Louisiana’s health care budget is a strong mixture of state and federal funds that has grown to become a major portion of the overall state budget. Medicaid programs account for the great majority of state health care expenses. Chief among those is Medicaid support for the elderly and disabled, followed by health care coverage for low-income families with children and the recent expansion of Medicaid benefits to lower-income adults. A small portion of the people covered by Medicaid represent most of the spending due to their expensive treatments.
During the Jindal administration, total Medicaid spending in Louisiana increased from $5.9 billion to $8.1 billion. During this time Louisiana was required to increase its base match rate for federal dollars due to a federal recalculation of the state’s wealth after Hurricane Katrina. The state’s Medicaid match grew from $1.5 billion to as high as $2.9 billion. Even with these financial boosts, the health care system is under immense pressure to keep up with enrollment growth and medical inflation, which historically runs higher than general inflation.
Each state has its own “FMAP” calculations. The primary match rate for services, the Federal Medical Assistance Percentage (FMAP), fluctuates slightly year-to-year as it is adjusted annually by the federal government. It is based on a rolling three-year average of a state’s per capita income relative to the U.S. average. The rate can go no lower than 50% and no higher than 83%. The calculation is based on state and national income data from the most recently available three-year period. For example, the FMAP for fiscal 2013, which began with the federal calendar on October 1, 2012, was published on November 30, 2011, and was based on per capita income data for 2008, 2009, and 2010.
Each state in fact has several different assigned match rates depending on the particular Medicaid function. Federal law provides for enhanced FMAP for the CHIP program as well as some other programs or services. For example, family planning services have a 90% match rate. One key measure is the base rate. Over the years, the base FMAP for Medicaid services has been temporarily augmented, for both Louisiana and the nation as a whole. Examples include the American Recovery and Reinvestment Act in 2009, which included a nine-quarter increase in FMAP for all states of 6.2 percentage points, plus additional enhancements such as holding states harmless from any decrease in their base FMAP.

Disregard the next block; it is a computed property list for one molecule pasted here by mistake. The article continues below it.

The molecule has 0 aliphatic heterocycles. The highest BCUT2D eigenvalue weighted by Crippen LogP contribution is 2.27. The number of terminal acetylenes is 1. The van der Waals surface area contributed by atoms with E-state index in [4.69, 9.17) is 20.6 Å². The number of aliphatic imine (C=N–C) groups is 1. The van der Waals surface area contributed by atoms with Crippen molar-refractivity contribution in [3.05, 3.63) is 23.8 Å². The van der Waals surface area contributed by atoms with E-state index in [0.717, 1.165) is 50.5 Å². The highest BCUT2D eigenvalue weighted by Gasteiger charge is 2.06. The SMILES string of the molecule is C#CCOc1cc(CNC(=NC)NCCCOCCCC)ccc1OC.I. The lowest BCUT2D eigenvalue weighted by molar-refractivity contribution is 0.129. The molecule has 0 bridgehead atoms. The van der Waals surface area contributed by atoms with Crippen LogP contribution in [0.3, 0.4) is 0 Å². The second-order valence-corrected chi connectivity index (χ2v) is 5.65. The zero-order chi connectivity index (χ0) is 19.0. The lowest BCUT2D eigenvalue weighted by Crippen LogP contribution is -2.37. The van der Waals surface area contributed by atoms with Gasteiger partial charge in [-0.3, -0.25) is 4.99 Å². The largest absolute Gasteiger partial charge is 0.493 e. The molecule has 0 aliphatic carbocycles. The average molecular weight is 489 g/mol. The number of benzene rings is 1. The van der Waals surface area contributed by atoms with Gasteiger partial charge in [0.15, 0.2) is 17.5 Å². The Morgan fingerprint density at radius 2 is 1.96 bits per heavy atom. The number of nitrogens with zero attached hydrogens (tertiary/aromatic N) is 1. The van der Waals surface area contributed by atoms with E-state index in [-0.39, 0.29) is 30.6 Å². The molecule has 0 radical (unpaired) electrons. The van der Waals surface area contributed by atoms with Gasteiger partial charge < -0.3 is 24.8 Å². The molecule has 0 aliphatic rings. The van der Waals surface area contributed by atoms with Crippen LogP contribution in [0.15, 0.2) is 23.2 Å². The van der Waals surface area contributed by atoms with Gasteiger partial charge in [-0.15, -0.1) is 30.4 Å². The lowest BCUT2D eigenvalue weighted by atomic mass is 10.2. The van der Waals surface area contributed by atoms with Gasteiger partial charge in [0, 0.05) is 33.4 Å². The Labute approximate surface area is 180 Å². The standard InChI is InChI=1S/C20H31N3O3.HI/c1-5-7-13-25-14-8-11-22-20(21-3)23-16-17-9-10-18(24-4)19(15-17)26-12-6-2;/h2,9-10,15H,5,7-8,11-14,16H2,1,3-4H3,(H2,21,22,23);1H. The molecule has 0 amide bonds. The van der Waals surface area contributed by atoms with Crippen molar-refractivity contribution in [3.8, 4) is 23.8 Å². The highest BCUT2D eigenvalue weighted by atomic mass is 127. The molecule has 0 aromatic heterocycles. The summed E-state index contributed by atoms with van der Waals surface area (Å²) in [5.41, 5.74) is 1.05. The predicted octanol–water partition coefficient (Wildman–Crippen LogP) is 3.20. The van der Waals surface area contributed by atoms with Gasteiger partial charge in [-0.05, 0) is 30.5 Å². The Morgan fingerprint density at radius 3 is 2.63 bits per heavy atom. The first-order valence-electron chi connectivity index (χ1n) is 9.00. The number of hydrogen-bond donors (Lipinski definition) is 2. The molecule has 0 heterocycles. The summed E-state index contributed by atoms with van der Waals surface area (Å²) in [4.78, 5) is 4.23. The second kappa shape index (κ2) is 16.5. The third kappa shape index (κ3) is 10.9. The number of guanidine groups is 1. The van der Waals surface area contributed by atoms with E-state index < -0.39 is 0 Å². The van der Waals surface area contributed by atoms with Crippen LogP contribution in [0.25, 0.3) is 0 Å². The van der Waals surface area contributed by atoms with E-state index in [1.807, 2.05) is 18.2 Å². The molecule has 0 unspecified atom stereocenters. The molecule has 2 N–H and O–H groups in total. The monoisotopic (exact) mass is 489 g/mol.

The Affordable Care Act in 2010 established a disaster-recovery FMAP adjustment for any state for which the President had declared a major disaster at any time during the preceding seven years. Louisiana qualified for this adjustment and did so for both Hurricane Katrina in 2005 and Hurricane Gustav in 2008. The subsequent loss of these disaster funds helped precipitate a budget crisis that resulted in the privatization of the LSU charity hospitals.
Click here to see state comparisons of FMAP by Kaiser Foundation:
Even small changes in the federal match rate make a big difference in the sums of federal money. The base rate primarily affects care for those with disabilities, not coverage of children or adults under the Obamacare expansion. If Louisiana had a slightly higher basic rate of 66.6%, then $1 billion in state matching funds would draw down $2 billion in federal support. Compare that with Louisiana’s current average rate at just a few percentage points lower – 63.7%– in which $1 billion in state money matches $1.75 billion in federal money, a difference of $250 million. People in Louisiana may be surprised to hear that 20 other states currently have a higher (better) federal basic match rate. For example, Georgia and North Carolina, normally thought as wealthier states than Louisiana, have a significantly more favorable Medicaid match rate.
In addition to Medicaid coverage, the state draws federal money to reimburse hospitals and affiliated clinics for uncompensated care (UCC) services for the poor and uninsured. These UCC expenditures dropped dramatically under Jindal and then began to rebound. Meanwhile, Louisiana developed a Low-Income and Needy Care Collaboration Agreement (LINCCA) as a local match program that essentially pays hospitals for community and health services that the government or Charity hospitals might otherwise have provided. As UCC payments fell, LINCAA stepped in to provide supplemental payments that exceeded the UCC loss, although not for all hospitals. This LINCAA program is under scrutiny by federal regulators and its future is uncertain. Also, the federal plan is for UCC dollars eventually to decrease under the Affordable Care Act by $43 billion nationwide as more Americans gain private or Medicaid coverage under Obamacare. The impact of this potential UCC reduction on Louisiana is not yet known; however, the federal government published a proposed rule on July 28, 2017, that could result in a cut to Louisiana UCC payments of about $1.6 billion by fiscal year 2025.